Monday, January 7, 2008
I thought I would say a bit about this informative and insightful panel, a "hot topic" panel at this year's AALS meeting in New York, for those who were unable to attend. While it is of course not possible to summarize the entire session (and unfortunately I don't believe the AALS is offering podcasts of this year's sessions), I hope this will give a flavor of what the audience heard.
The topic was Gonzales v. Carhart (Carhart II), the Supreme Court's 2007 decision upholding the federal ban on so-called "partial-birth abortion," and the decision's implications for the future of reproductive justice. (For all this blog's posts on Carhart II, including my own and links to others' analyses of the opinion, click here.) The session was conducted in a roundtable format with Pamela Karlan (Stanford) posing questions to the five panelists, Jack Balkin (Yale), Michael Dorf (Columbia), Angela Harris (Boalt), Reva Siegel (Yale), and Kenji Yoshino (Yale).
Professor Karlan explained that the panel was not intended to present the full spectrum of views on the opinion, since all of the panelists are pro-choice, but rather was meant to allow the audience to hear, and participate in, a conversation in which the speakers have been engaged since the decision was issued last year. The panelists first discussed what was particularly noteworthy about the opinion. They explored the opinion's rhetoric, including its references to the fetus as an "unborn child" and to the pregnant woman as "mother." The speakers considered the implications of the Court's anachronistic, romantic idealization of pregnancy and motherhood. Audience members were particularly interested in the panelists' discussion of the role of regret in Kennedy's opinion, which asserted (confessedly against the weight of the evidence) that pregnant women will necessarily regret their abortions. Professor Siegel pointed out that this aspect of Kennedy's opinion reflects a new trend in anti-choice advocacy to portray abortion as psychologically harmful to women, rather than focusing on the fetus. She noted the importance of South Dakota, where this shift has been the source of great public debate and has resulted in legislative experiments testing the new approach.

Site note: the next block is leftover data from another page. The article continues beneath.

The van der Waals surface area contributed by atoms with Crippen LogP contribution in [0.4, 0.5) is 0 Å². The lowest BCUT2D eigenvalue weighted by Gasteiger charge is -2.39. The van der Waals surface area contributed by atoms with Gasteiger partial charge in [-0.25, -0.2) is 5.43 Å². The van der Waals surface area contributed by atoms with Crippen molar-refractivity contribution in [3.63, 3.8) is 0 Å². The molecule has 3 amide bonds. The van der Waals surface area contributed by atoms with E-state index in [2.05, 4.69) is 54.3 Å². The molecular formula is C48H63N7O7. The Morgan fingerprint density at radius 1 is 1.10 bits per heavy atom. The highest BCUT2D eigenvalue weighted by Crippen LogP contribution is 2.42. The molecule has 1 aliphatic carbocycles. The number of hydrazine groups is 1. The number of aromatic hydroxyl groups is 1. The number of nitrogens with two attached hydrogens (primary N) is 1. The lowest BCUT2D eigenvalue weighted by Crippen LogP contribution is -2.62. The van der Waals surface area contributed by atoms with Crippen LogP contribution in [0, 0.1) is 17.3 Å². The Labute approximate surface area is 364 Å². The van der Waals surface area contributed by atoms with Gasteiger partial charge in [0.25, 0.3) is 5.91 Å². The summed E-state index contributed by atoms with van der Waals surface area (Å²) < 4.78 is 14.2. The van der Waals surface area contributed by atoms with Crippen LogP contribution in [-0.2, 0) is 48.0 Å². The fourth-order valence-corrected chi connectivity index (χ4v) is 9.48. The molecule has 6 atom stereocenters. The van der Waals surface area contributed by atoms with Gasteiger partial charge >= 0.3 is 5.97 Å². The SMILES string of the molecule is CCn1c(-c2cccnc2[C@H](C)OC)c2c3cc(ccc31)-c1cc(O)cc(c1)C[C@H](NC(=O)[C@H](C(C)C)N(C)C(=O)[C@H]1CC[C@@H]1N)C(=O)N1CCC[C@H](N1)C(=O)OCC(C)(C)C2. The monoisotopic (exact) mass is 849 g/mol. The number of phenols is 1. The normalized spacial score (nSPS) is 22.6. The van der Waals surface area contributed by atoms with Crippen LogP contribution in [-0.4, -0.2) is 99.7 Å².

Professor Balkin discussed another aspect of the Court's paternalistic approach, namely its confidence in posing as a medical expert in terms of what information pregnant women should know. He pointed out that this has worrisome implications for legal challenges to the new generation of so-called "informed consent laws," including Planned Parenthood v. Rounds, now pending in the 8th Circuit. It could encourage legislatures to pass laws requiring women to view ultrasounds of their fetuses and to receive a wide range of emotionally charged, misleading information unrelated to the medical aspects of abortion.
The speakers also addressed inconsistencies between aspects of this opinion and other decisions authored by Kennedy. Professor Dorf noted, for example, that Kennedy is not known for giving deference to Congress, and while he formally purported not to defer to Congress, he nevertheless did so informally. Professor Harris noted that, in Lawrence v. Texas, Kennedy declared that mere abhorrence was insufficient to justify criminal prohibition, and yet Carhart II seems based on nothing more than abhorrence.
The panel also considered the constitutional principles invoked in the decision. Professor Yoshino remarked on the related nature of liberty and equality, noting that while the principle of equality often operates to expand liberty, it can also be employed to contract it. That is what happened in Carhart II, where the principle of equality (viewed as protection of a targeted group) was turned against women. The opinion was cast as protective of women, but in fact stifles their liberty.